Seneca stared at the man, an obvious inferior, for a moment. He was surprised he knew to call him by his preferred title. “You sound like a chap who knows what he’s talking about.” Seneca comment, snidely. “Very interesting for a *slave* to be so erudite.” He challenged, testing the newcomer.

Before her subordinate could reply, thus making matters far more tense then they already were, Marga said: “Marcus, Roxtonus *is* very well-informed about such things. He was a gladiator before he came to Ambrosia Hill, as my bodyguard.”

“I see.” Seneca averted his gaze. The name was familiar. Wondering just how far the man’s current duties extended when it came to the happiness and well being of his mistress, Seneca steered Marga to the second covered wagon. “I must admit that your slave is quite correct, Marga. On the other hand,” The heavy covering was removed from the second wagon “What do you think of this?”

There stood another tiger, its coat as white as snow, snarling its annoyance. A collective gasp of astonishment came from the watchers in front of Lady Marga’s home.

“Is he not magnificent?”

“He’s beautiful, Marcus.” Marga was forced to agree.

Even Roxtonus was reluctantly impressed by Seneca’s acquisition. In his lifetime he had never seen a white tiger. He doubted many people had.

“Well,” Marga clapped her hands behind her, once again attempting to pose as the perfect hostess. She looked from the tiger to her two guests, “We have several open rooms available for you and your companion,” She nodded at Challenger once again, “Your warriors may bunk in with my men in the guards quarters and later …” she hesitated briefly, “… That is, after you’ve refreshed yourself, Marcus, we will have a long talk.”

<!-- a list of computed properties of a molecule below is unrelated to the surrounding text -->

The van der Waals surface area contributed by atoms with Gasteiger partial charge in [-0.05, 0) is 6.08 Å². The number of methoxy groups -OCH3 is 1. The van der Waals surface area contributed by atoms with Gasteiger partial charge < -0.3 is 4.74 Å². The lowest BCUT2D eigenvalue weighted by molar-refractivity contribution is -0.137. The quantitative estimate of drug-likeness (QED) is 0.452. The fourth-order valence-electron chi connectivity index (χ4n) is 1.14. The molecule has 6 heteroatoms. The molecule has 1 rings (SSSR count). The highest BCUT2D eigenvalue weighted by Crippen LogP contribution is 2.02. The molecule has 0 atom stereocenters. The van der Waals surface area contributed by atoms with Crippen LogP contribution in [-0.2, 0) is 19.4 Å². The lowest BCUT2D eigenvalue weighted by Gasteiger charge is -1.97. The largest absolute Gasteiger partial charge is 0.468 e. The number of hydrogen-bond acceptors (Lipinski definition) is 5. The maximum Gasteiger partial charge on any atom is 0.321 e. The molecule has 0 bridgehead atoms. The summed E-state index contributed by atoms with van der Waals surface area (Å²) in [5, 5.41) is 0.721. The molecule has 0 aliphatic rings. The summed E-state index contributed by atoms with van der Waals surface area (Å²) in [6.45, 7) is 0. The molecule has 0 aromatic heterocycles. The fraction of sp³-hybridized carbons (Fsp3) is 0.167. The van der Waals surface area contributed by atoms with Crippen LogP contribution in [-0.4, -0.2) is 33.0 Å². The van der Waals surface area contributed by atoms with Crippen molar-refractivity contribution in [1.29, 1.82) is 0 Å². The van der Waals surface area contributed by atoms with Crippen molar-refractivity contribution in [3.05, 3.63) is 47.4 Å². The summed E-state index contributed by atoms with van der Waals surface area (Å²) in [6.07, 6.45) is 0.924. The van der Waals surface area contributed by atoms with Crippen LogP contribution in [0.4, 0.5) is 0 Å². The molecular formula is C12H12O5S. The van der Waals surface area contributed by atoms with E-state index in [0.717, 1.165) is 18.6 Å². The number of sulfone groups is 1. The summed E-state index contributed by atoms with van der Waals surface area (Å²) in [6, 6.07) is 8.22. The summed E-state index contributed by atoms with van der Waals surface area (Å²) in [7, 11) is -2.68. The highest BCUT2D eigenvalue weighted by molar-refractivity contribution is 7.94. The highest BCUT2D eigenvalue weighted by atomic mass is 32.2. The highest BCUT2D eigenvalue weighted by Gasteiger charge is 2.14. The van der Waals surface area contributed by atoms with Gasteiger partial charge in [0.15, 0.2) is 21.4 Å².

“Lovely.” Seneca said a small but meaningful twinkle in his eye.

“And tomorrow,” she added, “we will feast. I have the makings of a magnificent banquet being prepared as we speak. My chef is from Lyon and he assures me that the menu Felix,” she mimed to her unsmiling companion, “has prepared will surpass even that of your last visit.”

“And tonight, when it gets dark, we will have a quiet meal alone together, Marga? All I ask is for a little wine, cheese, grapes and the delectable pleasure of your company.” Seneca’s tone dropped an iota, sounding suspiciously lewd rather than romantic. “Perhaps we can reminisce over old times and talk of the future?” He lifted her hand and pressed her fingers to his lips.

“Certainly.” Marga responded with a weak smile.

Roxtonus caught his lady’s momentary display of distress before she replied. As her bodyguard it was his duty to stay close to Lady Marga and keep her out of harm’s way. Tonight would not be an exception, whether she and Tribune knew it or not.

“Oh, I nearly forgot!” Lord Seneca called abruptly, returning to the second carriage. “I beg your indulgence, Marga, but we’ll need a third room. My nephew joined us as we passed through the great city to get here.” Seneca pulled open the carriage door, “He told me he’s met you so I urged him to pay another visit …”

Out stepped a young man, a soldier by the cut of his garments. Roxtonus eyes narrowed. He had seen him before, at Goth. He was the guard who had shown him respect.

Both Felix and Roxtonus watched as Lady Marga visibly stiffened, her expression looking as if she were hiding an urge to scream. “Welcome.” she exhaled and spoke with a deceptive calm, her fingers balling into fists.

“My Lady.” The soldier bowed respectfully, emerging as awkward.

“Malones!” Verona gasped uncontrollably from her position in front of the villa, clasping her fingers together and smiling brightly for the first time in weeks.